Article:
The next step is to expose your objects as JSON in a way that the message is self-descriptive and can stand alone. In the traditional process of Web APIs, “We get back JSON. This is easy to understand for a human but for a machine it isn’t clear what this means.” He says the objective needs to be, “What we would like to do is to transform this mess back into something that is understandable by both a machine and a human. To make it as simple as possible but nevertheless to give the machine the information to make sense of it. To be able to generalize the solutions to reuse code across projects, etcetera.”
“What we need is a shared vocabulary, which both parties understand—that the server understands and the client understands. If they talk the same language, they can understand each other,” Lanthaler uses the business world in general as an example, where most default to the common language of English.
Schema.org is the common language that Lanthaler suggests because it was created and is understood by the four major search engine providers: Google, Microsoft, Yahoo and Yandex. Schema.org is a collection of uniform resource identifiers or URIs that in this case are the URLs, “so that we can de-reference them so that we can get the definition of those concepts if we don’t understand them [all] by just looking at them.”
Then, in order to translate those URIs into a context that a machine can understand as well, you use JSON-LD, a set of conventions which helps to make JSON messages with an unambiguous and well-defined meaning. This is done by keeping the human-friendly document body exactly the same and then mapping it to URLs by adding a context in JSON-LD.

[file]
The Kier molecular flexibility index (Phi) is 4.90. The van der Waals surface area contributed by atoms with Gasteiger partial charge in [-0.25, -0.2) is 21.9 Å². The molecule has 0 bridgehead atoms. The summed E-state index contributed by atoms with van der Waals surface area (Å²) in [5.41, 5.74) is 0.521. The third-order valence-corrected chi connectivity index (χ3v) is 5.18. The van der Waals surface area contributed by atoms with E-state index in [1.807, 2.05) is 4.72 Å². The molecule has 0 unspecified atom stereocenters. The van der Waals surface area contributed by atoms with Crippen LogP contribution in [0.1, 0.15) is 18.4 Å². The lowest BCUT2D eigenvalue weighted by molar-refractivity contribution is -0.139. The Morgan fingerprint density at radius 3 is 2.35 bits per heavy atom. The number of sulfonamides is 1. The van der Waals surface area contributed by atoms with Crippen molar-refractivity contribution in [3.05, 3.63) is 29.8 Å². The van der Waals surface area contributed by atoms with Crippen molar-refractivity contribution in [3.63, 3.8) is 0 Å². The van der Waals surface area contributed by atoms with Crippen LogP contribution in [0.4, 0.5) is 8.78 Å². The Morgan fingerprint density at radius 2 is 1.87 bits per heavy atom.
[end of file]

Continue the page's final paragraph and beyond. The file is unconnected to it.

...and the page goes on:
One way to make the ID more useful, is to convert the string token to a full URL by replacing id with @id. JSON-LD also takes care of mapping common conventions like @type.
Schema.org will also allow you to define more custom conventions like start and end dates, clarifying them for both machines and humans.
If you don’t like the @ symbols, you can also map the token id to the @id. This way the document reverts back to looking simple for all humans, but you’ve also translated it for machine-readability. The idea is that you can reference to context in separate documents or by referencing the HTTP link in the header, in an effort to be sure to keep your Web API very clean and clear for human eyes.
This also decouples your internal objects from your external representations. Bonus, if you use JSON-LD for things like events, Google can easily extract that information for its Knowledge Graph, with a link back to your website. A common real-world implementation is when airlines embed a block of JSON-LD within their emails so that then you can easily view flight status and go right to check-in, all from inside your Gmail inbox. This is also what drives the always surprising ability to search for “my flights” and their current statuses plus passengers show up as a result, even with downloadable boarding passes.
As long as the mapping is still the same, the data is still the same. This way developers can make use of your Web API without having to change anything, while still making sure machines can understand it all.